Protesters do the Time Warp at Scottish parliament to drown out anti-trans lobby
Protesters sung, danced and did the conga outside of Holyrood to drown out demonstrations against Scotland’s Gender Recognition Reform Bill.
Hundreds gathered at Scotland’s parliament on Thursday (12 January) as prime minister Rishi Sunak visited for a private meeting with Scotland’s first minister Nicola Sturgeon.
Scotland’s gender law reform was on the agenda, coming after Sunak and his equalities minister, Kemi Badenoch, threatened they could frustrate Holyrood’s Gender Recognition Reform Bill.
Passed in December, the bill would remove barriers for trans people to correct the gender marker on their birth certificate. The UK government has threatened it could stop the bill from receiving royal assent, preventing it from becoming law, or could choose not to recognise Gender Recognition Certificates issued by Scotland.
As crowds gathered at Holyrood against the bill, a counterprotest formed.
Messages on counter protest signs included “transphobia is very cringe” and “trans love trumps ur [your] hate”.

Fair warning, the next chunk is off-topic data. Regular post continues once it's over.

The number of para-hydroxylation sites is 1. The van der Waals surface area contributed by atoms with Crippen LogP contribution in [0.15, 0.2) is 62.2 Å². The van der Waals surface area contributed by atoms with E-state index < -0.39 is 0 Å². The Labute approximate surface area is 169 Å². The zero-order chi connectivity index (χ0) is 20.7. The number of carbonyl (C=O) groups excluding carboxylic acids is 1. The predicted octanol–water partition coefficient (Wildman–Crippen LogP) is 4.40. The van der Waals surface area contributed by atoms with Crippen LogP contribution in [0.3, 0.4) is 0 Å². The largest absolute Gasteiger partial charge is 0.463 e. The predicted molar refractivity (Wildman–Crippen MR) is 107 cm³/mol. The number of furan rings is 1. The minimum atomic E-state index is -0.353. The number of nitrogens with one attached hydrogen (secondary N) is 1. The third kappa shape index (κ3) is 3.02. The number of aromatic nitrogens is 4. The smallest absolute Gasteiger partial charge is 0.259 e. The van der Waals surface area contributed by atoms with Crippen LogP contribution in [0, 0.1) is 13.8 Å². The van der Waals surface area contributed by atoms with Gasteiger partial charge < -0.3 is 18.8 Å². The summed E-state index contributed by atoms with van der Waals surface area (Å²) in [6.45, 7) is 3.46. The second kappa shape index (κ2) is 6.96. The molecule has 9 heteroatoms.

A man named Tom, who helped organise the counterprotest, told The National they were there to “combat and challenge hate and hate speech”. While doing so, the paper reported, they were called “paedophiles” and “child molesters”.
Tom accused the other side of “homophobia under the guise of safeguarding”, as well as spreading “a lot of misinformation and lies”.
One of the protesters against trans rights reform was Niall Fraser of the Scottish Family Party. He told The National that it was writing “fantasy and delusion into law”.
Westminster’s Scottish secretary Alister Jack has said that he would be prepared to block the reform bill from gaining royal assent. He has until 19 January to do so.
Scottish Greens MSP Maggie Chapman has warned that this would trigger a constitutional crisis, and that such a move would almost certainly be challenged in the courts.
Separately, the UK government has announced it is reviewing the list of accepted overseas gender certificates to ensure “the integrity of the [UK] Gender Recognition Act”.
“There are now some countries and territories on the list who have made changes to their systems since then and would not now be considered to have equivalently rigorous systems,” equalities minister Kemi Badenoch wrote in a ministerial statement on Monday (9 January).
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